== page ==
A feral cat, repeatedly triggering the camera as it prowls about the barn from dusk till dawn. It’s not a welcome discovery to be honest. One of the reasons we’ve always done so well for wildlife up here is because there are no cats, so I worry that this might mean we’re less likely to have leverets in the garden this year.

The threat the cat poses is brought home by an intriguing snippet of its sleek outline stalking two partridges from behind the hay bales. The partridges amble leisurely across the background, blissfully-unaware of their impending doom. It’s like a lion fixing its gaze on two giraffes on the savannah. I don’t know how the story ends but I don’t fancy their chances.

On a more upbeat note, the next day the camera unexpectedly captures two of the farm dogs taking a moment out of their busy work schedule to have some fun chasing one another through and over the bales. It’s spontaneous and joyful. Aww, they look so happy!

Night falls, and the following morning there are a dozen or so new files. A productive night in the darkness! As I click through them I see cat after cat after cat after cat. The same black beast plodding about aimlessly, as though it’s at a loose end and doesn’t know what to do with itself.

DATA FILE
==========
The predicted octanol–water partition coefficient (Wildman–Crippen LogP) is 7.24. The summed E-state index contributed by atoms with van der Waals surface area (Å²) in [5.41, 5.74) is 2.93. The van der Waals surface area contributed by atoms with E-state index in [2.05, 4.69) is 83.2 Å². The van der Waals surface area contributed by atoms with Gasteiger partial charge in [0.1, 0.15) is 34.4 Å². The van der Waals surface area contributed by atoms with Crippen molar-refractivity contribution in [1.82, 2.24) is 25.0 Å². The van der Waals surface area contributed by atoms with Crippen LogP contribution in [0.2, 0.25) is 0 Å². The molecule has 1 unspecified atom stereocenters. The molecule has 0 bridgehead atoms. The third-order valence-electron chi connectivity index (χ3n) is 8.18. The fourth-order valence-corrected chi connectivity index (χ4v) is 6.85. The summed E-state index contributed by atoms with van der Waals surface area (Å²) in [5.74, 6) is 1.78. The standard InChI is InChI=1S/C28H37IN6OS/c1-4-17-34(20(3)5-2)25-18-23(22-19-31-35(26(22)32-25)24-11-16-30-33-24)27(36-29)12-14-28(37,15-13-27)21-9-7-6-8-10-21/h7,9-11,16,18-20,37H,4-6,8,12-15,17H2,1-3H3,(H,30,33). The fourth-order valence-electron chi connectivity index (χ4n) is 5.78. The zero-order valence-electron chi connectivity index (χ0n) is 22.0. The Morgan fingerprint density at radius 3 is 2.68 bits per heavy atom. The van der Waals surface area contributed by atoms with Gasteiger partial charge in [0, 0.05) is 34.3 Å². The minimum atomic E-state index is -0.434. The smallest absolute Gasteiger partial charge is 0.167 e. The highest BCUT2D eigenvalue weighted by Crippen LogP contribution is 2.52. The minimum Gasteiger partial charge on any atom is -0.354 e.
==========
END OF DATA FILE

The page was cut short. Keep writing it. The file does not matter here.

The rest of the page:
I click to the next file but this time nothing happens for almost ten seconds. It’s just an unmoving image of hay bales in blackness. And then, at 1:04am, two bright white eyes come trotting quickly out of the darkness towards the camera. At first I assume it’s the cat but as it moves into the infrared light the distinctive white head stripes are revealed and……OH! A BADGER!

It heads straight for the grain and then actually plonks itself down on top, prostrate, gorging on the abundant free food.

This truly blows me away. In the 11 years I’ve stayed here I’ve never seen a badger, not even signs of them. The only one I have ever seen in the Lomond Hills was a couple of miles away and much lower down the hill, running along the road one evening. But no, never all the way up here. I had absolutely no idea!

Badger bonus! First ever glimpse in top left.

It’s hardly discovering a new species in the Amazon but this is a very personal, joyous discovery on my part. I’ve no idea how long the badger has been visiting, whether there are others, or whether any other badgers have been up here in those 11 years, but this solitary cutie turns out to be a nightly visitor. It comes and goes throughout the night, nipping this way and that via a number of different entrances and exits.